**PSC 128/NPB 163
Linear Algebra (a primer) **

**Why linear algebra?**

- What if more than one value is going in and coming out of
a system? For example, we have many inputs coming into the retina (photoreceptors)
and many outputs (retinal ganglion cells). Any single input affects many
different outputs, and any given output is influenced by many different inputs.
How do we even begin to understand such a system?

- Linear algebra provides a useful tool for characterizing
the behavior of systems where many values must be represented simultaneously.
- e.g.,
*the brain*.

- A vector is simply a list of numbers. A vector is usually
denoted in boldface, or underlined:

or .

An “*n*-dimensional vector” has*n*elements. One can think of an*n*-dimensional vector as either a point in an*n*-dimensional space, or as an arrow drawn from the origin to the point with coordinates .

- The addition of two vectors is simply the addition of their
elements:

,

Or, we could write the elements of**z**as . Geometrically, vectors are added by placing them end to end. The vector from the origin to the tip of the last vector is the sum vector.

- The
*inner-product*(or*dot**product*) of two vectors takes the sum of products of the elements of each vector: . This provides a measure of the similarity of two vectors (provided you know the length of each vector). If you divide the inner product by the length of each vector, it gives you the cosine of the angle between them

where is the angle between the two vectors, and . An alternative geometric interpretation of the inner product is that gives you the length of after it has been projected onto**y.**Thus, orthogonal vectors have an inner product of zero.The inner product is oftentimes also denoted , where the superscript*T*denotes “transpose.” The transpose of a vector simply tilts it on its side so it is written as a row of numbers, .

- A matrix is just a 2D array of numbers. It is used to map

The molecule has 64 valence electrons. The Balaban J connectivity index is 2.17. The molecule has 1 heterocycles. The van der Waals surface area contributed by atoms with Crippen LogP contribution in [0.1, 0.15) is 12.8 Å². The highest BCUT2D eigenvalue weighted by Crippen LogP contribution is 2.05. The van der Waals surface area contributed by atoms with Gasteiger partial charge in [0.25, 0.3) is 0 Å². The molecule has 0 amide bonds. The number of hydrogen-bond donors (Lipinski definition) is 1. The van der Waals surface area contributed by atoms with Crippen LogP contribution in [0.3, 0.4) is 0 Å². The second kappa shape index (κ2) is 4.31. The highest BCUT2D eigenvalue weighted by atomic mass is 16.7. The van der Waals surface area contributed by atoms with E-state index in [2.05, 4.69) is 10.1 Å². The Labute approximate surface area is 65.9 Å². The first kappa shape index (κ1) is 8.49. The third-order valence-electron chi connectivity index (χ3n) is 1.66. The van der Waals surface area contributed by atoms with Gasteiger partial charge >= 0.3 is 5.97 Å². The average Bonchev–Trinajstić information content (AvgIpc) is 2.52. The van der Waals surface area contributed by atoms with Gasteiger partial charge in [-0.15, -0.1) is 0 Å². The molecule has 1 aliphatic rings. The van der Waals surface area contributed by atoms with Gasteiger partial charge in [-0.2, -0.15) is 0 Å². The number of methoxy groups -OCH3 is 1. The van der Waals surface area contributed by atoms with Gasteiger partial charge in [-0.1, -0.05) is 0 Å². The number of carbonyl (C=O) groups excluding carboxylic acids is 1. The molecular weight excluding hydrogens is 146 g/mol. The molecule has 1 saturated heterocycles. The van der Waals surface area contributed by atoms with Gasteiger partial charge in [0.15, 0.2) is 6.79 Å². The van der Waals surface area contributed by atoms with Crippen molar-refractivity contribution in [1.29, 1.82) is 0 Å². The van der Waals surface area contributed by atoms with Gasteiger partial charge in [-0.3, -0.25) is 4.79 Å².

a vector
**x**into a new vector**y**via the relation . It takes the place of the constant, k, in a simple one-dimensional (scalar) linear system. An*m*x*n*matrix**M**has elements

and we can write the resulting vector,**y**, elementwise as . In this case the vector**y**will be*m*-dimensional.

- Analysis/synthesis: the
*row*vectors of a matrix tell you what part of the input space (vectors on the right side of the matrix) the matrix*analyzes*. The*column*vectors tell you what part of the output space (i.e., vectors coming out the left side) the matrix can*synthesize*from any input. In each case, it is the number of*linearly independent*vectors that define these spaces.

- Just as a linear scalar system can produce only a limited
set of remappings of scalar values, so too is a matrix operation limited
in the set of remappings it can produce. What do these remappings look like?
- rotations (orthonormal matrices) and scalings (diagonal matrices) and
combinations thereof.

- If
**y**=**Mx**and**z**=**Ay**, then**z**=**AMx**=**Cx**, where**C**=**AM**is just another matrix. Thus, the concatenation of two matrix operations is just another matrix operation. The combined matrix**C**is obtained via matrix multiplication:

Note however that matrix multiplication is not commutative - i.e, .

- Any matrix
**M**can be decomposed in terms of a rotation, a scaling, and another rotation. i.e.,